A video that appears to show a missile launch off the coast of California is so far "unexplained" by anyone in the military, a Pentagon spokesman told reporters Tuesday -- but what seems mysterious could be nothing more than an airplane.
Federal officials do not consider the event a threat. And they aren't the only ones.
According to a post on ContrailScience.com, the visible exhaust from a jet engine, a trail of condensed water vapor called a contrail, resembles a missile trail when seen from some angles.
The confusion between a missile launch and a jet plane launch is caused by several common misconceptions, the site notes, explaining that the angle of launch, the direction of flight, and even the shape of the Earth can lead to the illusion. And indeed, when you look at certain images of jet launches, they do look a fair bit like missiles.
The site's author goes on to note other factors that could connect the unexplained launch to a jet engine. There's no bright rocket flare, just a few flashes of sunlight, and a sunlit trail. Plus the unexplained craft is incredibly slow, the site notes, while rockets move incredibly fast.
A senior military official told Fox News late Tuesday that indications are that the contrail "was more likely caused by an airplane than anything else because the other possibilities of rockets or missiles are turning up negative." But officials still aren't 100 percent sure, so the military is taking steps to review its missile inventory and make sure they're all accounted for.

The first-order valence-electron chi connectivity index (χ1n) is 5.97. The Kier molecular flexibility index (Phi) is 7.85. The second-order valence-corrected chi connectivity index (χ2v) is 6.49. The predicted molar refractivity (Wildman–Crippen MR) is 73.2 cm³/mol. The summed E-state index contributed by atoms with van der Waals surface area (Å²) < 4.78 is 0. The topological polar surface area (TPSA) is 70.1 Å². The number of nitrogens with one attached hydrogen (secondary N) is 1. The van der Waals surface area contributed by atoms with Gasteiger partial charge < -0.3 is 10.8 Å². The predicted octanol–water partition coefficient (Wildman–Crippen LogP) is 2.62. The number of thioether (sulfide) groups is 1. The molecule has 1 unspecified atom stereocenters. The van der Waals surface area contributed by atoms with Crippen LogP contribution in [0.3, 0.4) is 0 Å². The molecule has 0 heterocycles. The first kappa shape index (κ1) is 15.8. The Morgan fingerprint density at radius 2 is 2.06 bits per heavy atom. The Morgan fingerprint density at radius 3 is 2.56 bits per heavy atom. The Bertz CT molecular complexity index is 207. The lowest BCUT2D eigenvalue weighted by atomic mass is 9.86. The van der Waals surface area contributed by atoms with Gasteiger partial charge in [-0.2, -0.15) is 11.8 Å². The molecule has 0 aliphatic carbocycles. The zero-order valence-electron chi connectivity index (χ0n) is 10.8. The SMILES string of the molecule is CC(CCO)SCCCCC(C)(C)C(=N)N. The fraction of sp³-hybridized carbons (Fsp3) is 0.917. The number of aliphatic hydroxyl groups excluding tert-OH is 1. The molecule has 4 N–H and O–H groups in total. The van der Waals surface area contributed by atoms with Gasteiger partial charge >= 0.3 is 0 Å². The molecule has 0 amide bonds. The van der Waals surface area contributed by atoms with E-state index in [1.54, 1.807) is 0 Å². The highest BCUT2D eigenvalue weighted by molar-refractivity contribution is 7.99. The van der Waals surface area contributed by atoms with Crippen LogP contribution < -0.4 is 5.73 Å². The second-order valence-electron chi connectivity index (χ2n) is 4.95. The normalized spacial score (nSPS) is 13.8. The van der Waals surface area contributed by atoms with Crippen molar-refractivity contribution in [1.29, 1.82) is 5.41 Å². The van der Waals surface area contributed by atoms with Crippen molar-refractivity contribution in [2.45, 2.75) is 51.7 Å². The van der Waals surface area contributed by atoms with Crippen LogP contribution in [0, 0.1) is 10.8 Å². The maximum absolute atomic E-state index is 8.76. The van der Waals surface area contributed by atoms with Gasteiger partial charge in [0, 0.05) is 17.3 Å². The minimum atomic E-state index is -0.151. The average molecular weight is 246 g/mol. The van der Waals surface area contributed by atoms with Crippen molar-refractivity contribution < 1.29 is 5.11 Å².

A similar mystery event took place on Dec. 31, 2009, when a launch in the skies over Orange County mystified people. The Orange Country Register noted a few days later that the event was variously described as a rocket launch or jet contrails. ContrailScience.com argues that both events were simply planes -- seen from an unexpected angle, that is.
Military officials remain puzzled. The Missile Defense Agency told Fox News it did not launch any test missile last night that could explain the dramatic images. The Navy and the Air Force were also unable to offer an explanation.
A Boeing spokesman could not immediately confirm this potential explanation for the event.
"It does not appear that this was a regularly scheduled missile test," Boeing spokesman David Lapan said. "Before a missile test the military sends notifications to mariners, airmen and air traffic controllers to stay clear of the area." And, according to Lapan, it doesn't appear those warnings were sent.
ContrailScience.com's plane theory may explain why the military simply doesn't know what the so-called mystery missile was.
EDITOR'S NOTE: Following questions about Kevin Martin, a self-described "meteorologist" who was quoted in the original report, FoxNews.com removed his comment from the story.